For starters the drawings are incredible and with 4+ for each species, also as needed drawings of similar North American birds are included. The beginning also goes into detail on how vagrants arrive in North America, it was very interesting. In particular it explained how some birds are found in Alaska and southern California but there are no or few records in between (from Washington, Oregon, coastal Canada). And I thought the birds just got lost!
The species accounts: Included in this book are birds that average 5 or less records per year. The accounts are broken up by where they originated (old world, new world, and ocean) and what type of bird they are (old world waders, new world songbirds, etc.)
In a perfect world it would have been nice to have the birds arranged by region of occurrence in North America, but although some birds may be most common in one area there are often records for other areas as well. For instance Green Breasted Mango is most often found in Texas, but has also been recorded in NC, WI, GA, and LA. Or many birds have been found on the famous birding islands of Alaska but often a few have turned up elsewhere in North America.
For each account it gives an overview of where and when the bird is most likely to occur. For instance under Siberian Stonechat it says “Alaska: Very rare in spring and fall on St. Lawrence Island. Single records on mainland and (fall) in s-coastal AK. Elsewhere: Single fall records from CA (1995) and NB (1983).” Further on it breaks down the records in more detail.
My favorite part of the book is the comments which it often explains how the bird probably got here, patterns of occurrence, behavior while in North America, trends and more.
I had been planning on buying field guides for Europe, Mexico, and Asia, but this book eliminates the need to do that and describes the birds relative to North America. The only plus I can see of getting those books is for a bird that has yet to occur here (the end of the book has a list of hypothetical occurrences that goes into detail but without pictures). If you keep a list or are interested in rare birds in North America it’s a must have!
on May 15, 2014
This is a wonderful book, exceptionally well researched and beautifully produced. A real masterpiece. That should be no surprise, given the authors and publisher. Nevertheless, it surpassed my expectations. It is not often that a technical manual will serve just as well as a coffee table book but Howell, Lewington and Russell and Princeton University Press have achieved that in this guide.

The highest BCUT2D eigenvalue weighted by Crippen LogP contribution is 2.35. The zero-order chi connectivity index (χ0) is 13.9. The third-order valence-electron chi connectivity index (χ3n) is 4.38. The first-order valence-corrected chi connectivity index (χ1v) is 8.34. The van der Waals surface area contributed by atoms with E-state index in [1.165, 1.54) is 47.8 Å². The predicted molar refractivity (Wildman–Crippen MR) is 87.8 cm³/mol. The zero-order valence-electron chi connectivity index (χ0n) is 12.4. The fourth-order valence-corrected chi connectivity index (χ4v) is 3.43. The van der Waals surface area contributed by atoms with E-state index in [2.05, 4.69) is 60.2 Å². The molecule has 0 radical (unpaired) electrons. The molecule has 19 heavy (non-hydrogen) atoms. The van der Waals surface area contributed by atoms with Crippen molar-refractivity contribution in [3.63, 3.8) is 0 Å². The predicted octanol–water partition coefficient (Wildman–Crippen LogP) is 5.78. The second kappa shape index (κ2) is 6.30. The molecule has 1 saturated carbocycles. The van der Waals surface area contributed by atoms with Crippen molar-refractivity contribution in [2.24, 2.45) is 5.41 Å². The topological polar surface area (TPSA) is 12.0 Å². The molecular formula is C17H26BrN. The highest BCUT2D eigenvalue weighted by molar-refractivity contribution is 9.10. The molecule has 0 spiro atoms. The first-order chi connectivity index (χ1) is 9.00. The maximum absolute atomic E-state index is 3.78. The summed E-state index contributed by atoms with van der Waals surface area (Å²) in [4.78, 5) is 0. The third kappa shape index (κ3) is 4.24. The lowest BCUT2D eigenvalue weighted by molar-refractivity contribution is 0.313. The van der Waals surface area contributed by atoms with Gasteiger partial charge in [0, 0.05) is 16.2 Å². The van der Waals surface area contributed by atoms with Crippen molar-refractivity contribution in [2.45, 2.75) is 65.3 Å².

Rare Birds of North America is a 'must-buy' for any birder with more than a cursory interest in vagrant birds or bird migration. The plates are of the very highest quality: amongst the most accurate and helpful to be found in any identification literature. The text is masterful, a distillation of decades of field experience, offering countless insights. In this case, the layout and design deserve the highest praise too: plates are close to text, the text itself is extremely well laid out with clever use of different fonts to enhance clarity. Added to that, the introductory information on bird migration is an essential summary of what is known to date.
This will doubtless prove to be one of the best birding books of 2014. It is a pleasure to browse through, an endless source of curious and surprising information and a key reference in the identification literature.
Chris Sharpe, 15 May 2014. ISBN-13: 9780691117966
on July 7, 2014
First of all, this book is not for every birder. It is for those who are interested in the identification and status/distribution of the rarest birds that have been found in North America. However, for those species, the information is exhaustive, clear, and concise. The drawings are beautiful and highly accurate. I have rarely found a guide so well done. It is a great pleasure simply to leaf through and learn, even if the birds you are reading about are not immediately pertinent to your circumstances.
I now live in Colorado. You'd think a book that covers exceptionally rare species in the USA and Canada would not be of much use. However, a Snowy Egret with head plumes like a Little Egret appeared here, and Rare Birds of North America really helped nail down that it was an aberrant Snowy. Similarly, a friend of mine had a frigatebird that looked like a Great Frigatebird in Bonaire (I know, the Caribbean, not the USA or Canada). However, I could find no source that was as useful for identifying that bird as this guide.